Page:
Store dried root pieces or dried leaves in an airtight container in a cool, dry place.

The Rest of the Story

licorice history, folklore, literature & more

beyond candy flavoring—the medicinal uses of licorice
When you think of licorice, you probably think of the strongly flavored gummy candy that’s popular all over the world. However, licorice is more than a candy—it’s an important herb in medicine. It’s long been used to treat problem such as sore throats and coughs. But its uses go far beyond that.

Licorice root is the part of the herb that’s used for medicinal purposes. It grows in Europe and Asia natively, but today it can be found in Australia and North and South America.

It’s still used for cold symptoms such as coughs and sore throats, but it’s also used for more serious issues such as asthma. It can also be used to treat inflammation of the mucous membranes of any part of the body.

In addition, licorice is a powerful aid in fighting stomach problems. The root can help to alleviate a stomachache and it can also fight more serious stomach problems such as ulcers. When you’re suffering from constipation, licorice root can work as a mild laxative to help your system get moving again. If you have problems with your urinary tract, licorice can also be an effective treatment.

In particular, Addison’s disease can be treated with licorice root. This is a rare disorder of the endocrine system. Licorice can also be effective for skin conditions such as herpes, insect bites, and even sunburn.

Licorice is full of chemicals that have anti-inflammatory properties. It also has some antiviral properties and current research is looking at how licorice can be used to treat viral infections such as herpes, hepatitis, and even HIV.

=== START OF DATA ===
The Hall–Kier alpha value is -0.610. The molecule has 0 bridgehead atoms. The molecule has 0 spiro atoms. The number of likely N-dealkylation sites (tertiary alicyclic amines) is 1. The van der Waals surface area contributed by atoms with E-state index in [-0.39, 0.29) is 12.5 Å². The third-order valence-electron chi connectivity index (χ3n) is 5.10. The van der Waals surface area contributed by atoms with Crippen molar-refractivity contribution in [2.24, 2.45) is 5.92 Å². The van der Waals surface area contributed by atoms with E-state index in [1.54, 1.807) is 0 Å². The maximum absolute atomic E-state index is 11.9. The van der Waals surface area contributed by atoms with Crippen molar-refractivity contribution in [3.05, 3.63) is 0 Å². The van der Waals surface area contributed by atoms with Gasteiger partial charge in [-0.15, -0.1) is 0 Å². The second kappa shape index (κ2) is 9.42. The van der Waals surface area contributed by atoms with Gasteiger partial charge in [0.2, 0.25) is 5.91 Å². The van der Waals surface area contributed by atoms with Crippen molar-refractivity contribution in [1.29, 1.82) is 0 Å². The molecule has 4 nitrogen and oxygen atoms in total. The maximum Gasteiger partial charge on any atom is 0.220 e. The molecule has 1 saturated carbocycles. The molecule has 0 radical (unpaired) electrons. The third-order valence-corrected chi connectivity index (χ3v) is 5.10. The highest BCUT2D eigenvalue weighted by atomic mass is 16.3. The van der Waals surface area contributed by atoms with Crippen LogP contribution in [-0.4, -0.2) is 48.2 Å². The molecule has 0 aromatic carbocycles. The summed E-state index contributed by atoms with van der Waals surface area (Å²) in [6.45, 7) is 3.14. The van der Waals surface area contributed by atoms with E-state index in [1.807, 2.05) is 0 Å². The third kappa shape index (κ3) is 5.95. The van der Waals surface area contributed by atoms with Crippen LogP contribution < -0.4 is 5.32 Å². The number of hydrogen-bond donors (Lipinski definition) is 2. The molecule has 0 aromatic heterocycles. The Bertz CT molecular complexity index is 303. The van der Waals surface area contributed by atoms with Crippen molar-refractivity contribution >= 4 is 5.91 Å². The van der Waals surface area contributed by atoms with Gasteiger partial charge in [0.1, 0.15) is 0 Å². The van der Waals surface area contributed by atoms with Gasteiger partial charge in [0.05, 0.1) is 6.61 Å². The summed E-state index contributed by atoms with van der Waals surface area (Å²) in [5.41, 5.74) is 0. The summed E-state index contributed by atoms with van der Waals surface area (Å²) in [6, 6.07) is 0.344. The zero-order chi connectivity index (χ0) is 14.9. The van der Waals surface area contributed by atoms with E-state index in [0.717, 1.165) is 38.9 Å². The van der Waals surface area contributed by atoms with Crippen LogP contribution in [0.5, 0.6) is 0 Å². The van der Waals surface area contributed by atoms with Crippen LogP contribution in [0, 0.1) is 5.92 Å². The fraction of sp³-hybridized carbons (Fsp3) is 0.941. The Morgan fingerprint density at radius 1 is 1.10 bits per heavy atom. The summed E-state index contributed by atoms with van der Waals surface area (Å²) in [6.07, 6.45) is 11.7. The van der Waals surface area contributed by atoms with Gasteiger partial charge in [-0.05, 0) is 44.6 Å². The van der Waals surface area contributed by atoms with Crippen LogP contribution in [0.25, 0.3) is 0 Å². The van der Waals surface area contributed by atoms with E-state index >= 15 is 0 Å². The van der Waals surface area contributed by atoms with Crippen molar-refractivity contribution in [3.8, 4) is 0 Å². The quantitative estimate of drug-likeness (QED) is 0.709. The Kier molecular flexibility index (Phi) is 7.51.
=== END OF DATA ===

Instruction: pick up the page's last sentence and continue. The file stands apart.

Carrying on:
Licorice root can be used in several forms. It can be found in liquid extracts, decoctions, and it can also be used in powdered form. You may also purchase licorice root in squares or sticks that can be used. Finally, licorice can be found as an ingredient in teas.

The flavor of licorice is sweet and very distinctive. Many people enjoy its flavor and find that it’s one herbal medicine that’s not hard to swallow. As a remedy, licorice is very strong and useful. It’s so effective that many people would rather use licorice for a cough than codeine. It’s also as effective as antacid tablets when it comes to heartburn.

You shouldn’t take licorice for too long because it can lead to high blood pressure and water retention. Just make sure that you consult your healthcare provider before using licorice for a long period of time.

for educational purposes only

This information has not been evaluated by the Food and Drug Administration. This information is not intended to diagnose, treat, cure, or prevent any disease.

please be advised:  Before making any changes to your diet you should always consult with your doctor, especially if you are pregnant, nursing or have existing conditions.

All reviews solely reflect the views and opinions expressed by the reviewer and not that of Monterey Bay Herb Co. We do not verify or endorse any claims made by any reviewer. None of these statements have been evaluated by the FDA and are not intended to diagnose, treat, cure, or prevent any disease or health condition.